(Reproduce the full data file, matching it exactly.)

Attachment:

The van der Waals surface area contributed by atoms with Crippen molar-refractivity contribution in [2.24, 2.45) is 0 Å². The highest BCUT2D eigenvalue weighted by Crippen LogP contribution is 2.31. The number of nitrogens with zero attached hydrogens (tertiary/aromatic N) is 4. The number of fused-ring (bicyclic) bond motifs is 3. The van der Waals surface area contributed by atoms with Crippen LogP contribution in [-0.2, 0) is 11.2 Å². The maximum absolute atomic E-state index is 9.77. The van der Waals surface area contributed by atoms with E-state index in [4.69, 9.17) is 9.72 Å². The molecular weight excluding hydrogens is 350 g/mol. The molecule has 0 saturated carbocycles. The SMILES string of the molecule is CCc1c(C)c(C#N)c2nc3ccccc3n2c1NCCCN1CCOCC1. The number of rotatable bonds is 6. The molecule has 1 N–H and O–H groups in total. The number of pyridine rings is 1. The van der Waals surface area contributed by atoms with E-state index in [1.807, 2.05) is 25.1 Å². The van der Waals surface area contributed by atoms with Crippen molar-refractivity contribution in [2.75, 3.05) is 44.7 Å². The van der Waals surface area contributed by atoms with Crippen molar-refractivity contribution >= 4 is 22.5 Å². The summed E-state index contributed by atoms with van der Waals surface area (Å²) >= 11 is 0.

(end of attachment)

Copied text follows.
The van der Waals surface area contributed by atoms with Crippen molar-refractivity contribution in [2.24, 2.45) is 0 Å². The highest BCUT2D eigenvalue weighted by Crippen LogP contribution is 2.31. The number of nitrogens with zero attached hydrogens (tertiary/aromatic N) is 4. The number of fused-ring (bicyclic) bond motifs is 3. The van der Waals surface area contributed by atoms with Crippen LogP contribution in [-0.2, 0) is 11.2 Å². The maximum absolute atomic E-state index is 9.77. The van der Waals surface area contributed by atoms with E-state index in [4.69, 9.17) is 9.72 Å². The molecular weight excluding hydrogens is 350 g/mol. The molecule has 0 saturated carbocycles. The SMILES string of the molecule is CCc1c(C)c(C#N)c2nc3ccccc3n2c1NCCCN1CCOCC1. The number of rotatable bonds is 6. The molecule has 1 N–H and O–H groups in total. The number of pyridine rings is 1. The van der Waals surface area contributed by atoms with E-state index in [1.807, 2.05) is 25.1 Å². The van der Waals surface area contributed by atoms with Crippen molar-refractivity contribution in [2.75, 3.05) is 44.7 Å². The van der Waals surface area contributed by atoms with Crippen molar-refractivity contribution >= 4 is 22.5 Å². The summed E-state index contributed by atoms with van der Waals surface area (Å²) >= 11 is 0.